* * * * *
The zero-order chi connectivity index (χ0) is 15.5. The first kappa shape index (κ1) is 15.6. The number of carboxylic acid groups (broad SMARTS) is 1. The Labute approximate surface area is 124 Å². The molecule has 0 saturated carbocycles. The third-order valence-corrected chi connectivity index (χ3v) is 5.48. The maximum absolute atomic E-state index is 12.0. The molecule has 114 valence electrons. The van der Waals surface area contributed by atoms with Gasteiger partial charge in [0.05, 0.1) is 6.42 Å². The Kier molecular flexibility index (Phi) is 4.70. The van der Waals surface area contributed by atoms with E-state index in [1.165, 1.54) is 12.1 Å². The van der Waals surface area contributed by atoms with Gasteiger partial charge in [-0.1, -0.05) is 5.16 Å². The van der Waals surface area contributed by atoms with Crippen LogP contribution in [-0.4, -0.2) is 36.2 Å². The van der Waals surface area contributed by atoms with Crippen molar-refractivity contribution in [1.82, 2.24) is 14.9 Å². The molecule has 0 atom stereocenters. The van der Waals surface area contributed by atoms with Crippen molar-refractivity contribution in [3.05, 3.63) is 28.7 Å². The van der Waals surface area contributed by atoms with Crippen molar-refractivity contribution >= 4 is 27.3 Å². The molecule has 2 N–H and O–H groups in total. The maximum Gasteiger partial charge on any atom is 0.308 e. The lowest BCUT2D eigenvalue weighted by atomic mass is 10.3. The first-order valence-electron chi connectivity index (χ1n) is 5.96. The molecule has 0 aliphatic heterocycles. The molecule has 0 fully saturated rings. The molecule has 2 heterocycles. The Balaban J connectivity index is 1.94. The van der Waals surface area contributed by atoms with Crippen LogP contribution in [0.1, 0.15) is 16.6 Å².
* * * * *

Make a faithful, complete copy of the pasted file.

The zero-order chi connectivity index (χ0) is 15.5. The first kappa shape index (κ1) is 15.6. The number of carboxylic acid groups (broad SMARTS) is 1. The Labute approximate surface area is 124 Å². The molecule has 0 saturated carbocycles. The third-order valence-corrected chi connectivity index (χ3v) is 5.48. The maximum absolute atomic E-state index is 12.0. The molecule has 114 valence electrons. The van der Waals surface area contributed by atoms with Gasteiger partial charge in [0.05, 0.1) is 6.42 Å². The Kier molecular flexibility index (Phi) is 4.70. The van der Waals surface area contributed by atoms with E-state index in [1.165, 1.54) is 12.1 Å². The van der Waals surface area contributed by atoms with Gasteiger partial charge in [-0.1, -0.05) is 5.16 Å². The van der Waals surface area contributed by atoms with Crippen LogP contribution in [-0.4, -0.2) is 36.2 Å². The van der Waals surface area contributed by atoms with Crippen molar-refractivity contribution in [1.82, 2.24) is 14.9 Å². The molecule has 0 atom stereocenters. The van der Waals surface area contributed by atoms with Crippen molar-refractivity contribution in [3.05, 3.63) is 28.7 Å². The van der Waals surface area contributed by atoms with Crippen molar-refractivity contribution >= 4 is 27.3 Å². The molecule has 2 N–H and O–H groups in total. The maximum Gasteiger partial charge on any atom is 0.308 e. The lowest BCUT2D eigenvalue weighted by atomic mass is 10.3. The first-order valence-electron chi connectivity index (χ1n) is 5.96. The molecule has 0 aliphatic heterocycles. The molecule has 0 fully saturated rings. The molecule has 2 heterocycles. The Balaban J connectivity index is 1.94. The van der Waals surface area contributed by atoms with Crippen LogP contribution in [0.1, 0.15) is 16.6 Å².